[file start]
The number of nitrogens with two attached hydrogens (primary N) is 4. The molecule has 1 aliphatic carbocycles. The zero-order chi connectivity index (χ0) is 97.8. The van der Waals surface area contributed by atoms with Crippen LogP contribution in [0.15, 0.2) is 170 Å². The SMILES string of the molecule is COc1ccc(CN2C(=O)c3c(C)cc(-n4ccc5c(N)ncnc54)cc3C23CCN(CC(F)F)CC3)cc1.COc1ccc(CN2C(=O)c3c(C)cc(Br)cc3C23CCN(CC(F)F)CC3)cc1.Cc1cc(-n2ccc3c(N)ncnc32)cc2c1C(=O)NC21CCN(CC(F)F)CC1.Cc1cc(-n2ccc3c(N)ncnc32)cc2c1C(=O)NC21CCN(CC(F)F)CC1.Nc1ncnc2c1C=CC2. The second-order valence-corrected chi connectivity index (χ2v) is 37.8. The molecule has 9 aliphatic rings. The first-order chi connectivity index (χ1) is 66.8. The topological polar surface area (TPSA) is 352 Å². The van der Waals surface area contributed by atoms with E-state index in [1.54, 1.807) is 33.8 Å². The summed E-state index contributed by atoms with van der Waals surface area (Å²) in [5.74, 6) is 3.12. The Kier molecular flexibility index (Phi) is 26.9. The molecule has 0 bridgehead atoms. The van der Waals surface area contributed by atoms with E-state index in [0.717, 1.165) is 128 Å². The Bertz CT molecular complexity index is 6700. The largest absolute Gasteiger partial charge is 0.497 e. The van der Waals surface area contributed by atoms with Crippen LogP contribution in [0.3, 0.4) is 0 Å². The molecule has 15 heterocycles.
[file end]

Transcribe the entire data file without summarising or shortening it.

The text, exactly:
The number of nitrogens with two attached hydrogens (primary N) is 4. The molecule has 1 aliphatic carbocycles. The zero-order chi connectivity index (χ0) is 97.8. The van der Waals surface area contributed by atoms with Crippen LogP contribution in [0.15, 0.2) is 170 Å². The SMILES string of the molecule is COc1ccc(CN2C(=O)c3c(C)cc(-n4ccc5c(N)ncnc54)cc3C23CCN(CC(F)F)CC3)cc1.COc1ccc(CN2C(=O)c3c(C)cc(Br)cc3C23CCN(CC(F)F)CC3)cc1.Cc1cc(-n2ccc3c(N)ncnc32)cc2c1C(=O)NC21CCN(CC(F)F)CC1.Cc1cc(-n2ccc3c(N)ncnc32)cc2c1C(=O)NC21CCN(CC(F)F)CC1.Nc1ncnc2c1C=CC2. The second-order valence-corrected chi connectivity index (χ2v) is 37.8. The molecule has 9 aliphatic rings. The first-order chi connectivity index (χ1) is 66.8. The topological polar surface area (TPSA) is 352 Å². The van der Waals surface area contributed by atoms with E-state index in [1.54, 1.807) is 33.8 Å². The summed E-state index contributed by atoms with van der Waals surface area (Å²) in [5.74, 6) is 3.12. The Kier molecular flexibility index (Phi) is 26.9. The molecule has 0 bridgehead atoms. The van der Waals surface area contributed by atoms with E-state index in [0.717, 1.165) is 128 Å². The Bertz CT molecular complexity index is 6700. The largest absolute Gasteiger partial charge is 0.497 e. The van der Waals surface area contributed by atoms with Crippen LogP contribution in [0.3, 0.4) is 0 Å². The molecule has 15 heterocycles.